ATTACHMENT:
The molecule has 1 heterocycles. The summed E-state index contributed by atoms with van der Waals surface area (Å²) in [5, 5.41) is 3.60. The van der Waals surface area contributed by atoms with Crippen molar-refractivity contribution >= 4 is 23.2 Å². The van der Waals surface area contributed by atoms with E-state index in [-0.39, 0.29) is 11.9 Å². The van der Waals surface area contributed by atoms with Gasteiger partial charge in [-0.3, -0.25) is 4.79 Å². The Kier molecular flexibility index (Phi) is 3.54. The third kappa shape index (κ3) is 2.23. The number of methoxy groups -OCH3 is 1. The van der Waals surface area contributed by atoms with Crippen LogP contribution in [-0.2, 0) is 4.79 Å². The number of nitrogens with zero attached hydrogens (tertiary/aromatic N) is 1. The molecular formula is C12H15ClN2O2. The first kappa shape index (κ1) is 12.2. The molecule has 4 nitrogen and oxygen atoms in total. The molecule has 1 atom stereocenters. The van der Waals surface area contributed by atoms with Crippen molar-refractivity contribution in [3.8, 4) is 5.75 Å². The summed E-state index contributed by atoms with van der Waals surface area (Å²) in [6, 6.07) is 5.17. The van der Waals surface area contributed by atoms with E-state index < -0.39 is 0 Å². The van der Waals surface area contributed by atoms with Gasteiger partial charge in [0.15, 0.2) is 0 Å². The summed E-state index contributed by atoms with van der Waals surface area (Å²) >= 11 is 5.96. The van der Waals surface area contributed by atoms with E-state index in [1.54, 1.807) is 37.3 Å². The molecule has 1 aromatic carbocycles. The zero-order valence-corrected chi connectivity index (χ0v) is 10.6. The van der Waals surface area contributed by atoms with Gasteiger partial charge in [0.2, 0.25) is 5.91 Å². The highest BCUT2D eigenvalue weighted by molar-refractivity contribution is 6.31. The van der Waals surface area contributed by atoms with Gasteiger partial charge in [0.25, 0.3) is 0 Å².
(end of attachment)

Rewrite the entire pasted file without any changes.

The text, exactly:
The molecule has 1 heterocycles. The summed E-state index contributed by atoms with van der Waals surface area (Å²) in [5, 5.41) is 3.60. The van der Waals surface area contributed by atoms with Crippen molar-refractivity contribution >= 4 is 23.2 Å². The van der Waals surface area contributed by atoms with E-state index in [-0.39, 0.29) is 11.9 Å². The van der Waals surface area contributed by atoms with Gasteiger partial charge in [-0.3, -0.25) is 4.79 Å². The Kier molecular flexibility index (Phi) is 3.54. The third kappa shape index (κ3) is 2.23. The number of methoxy groups -OCH3 is 1. The van der Waals surface area contributed by atoms with Crippen LogP contribution in [-0.2, 0) is 4.79 Å². The number of nitrogens with zero attached hydrogens (tertiary/aromatic N) is 1. The molecular formula is C12H15ClN2O2. The first kappa shape index (κ1) is 12.2. The molecule has 4 nitrogen and oxygen atoms in total. The molecule has 1 atom stereocenters. The van der Waals surface area contributed by atoms with Crippen molar-refractivity contribution in [3.8, 4) is 5.75 Å². The summed E-state index contributed by atoms with van der Waals surface area (Å²) in [6, 6.07) is 5.17. The van der Waals surface area contributed by atoms with E-state index < -0.39 is 0 Å². The van der Waals surface area contributed by atoms with Gasteiger partial charge in [0.15, 0.2) is 0 Å². The summed E-state index contributed by atoms with van der Waals surface area (Å²) >= 11 is 5.96. The van der Waals surface area contributed by atoms with E-state index in [1.54, 1.807) is 37.3 Å². The molecule has 1 aromatic carbocycles. The zero-order valence-corrected chi connectivity index (χ0v) is 10.6. The van der Waals surface area contributed by atoms with Gasteiger partial charge in [0.2, 0.25) is 5.91 Å². The highest BCUT2D eigenvalue weighted by molar-refractivity contribution is 6.31. The van der Waals surface area contributed by atoms with Gasteiger partial charge in [0.25, 0.3) is 0 Å².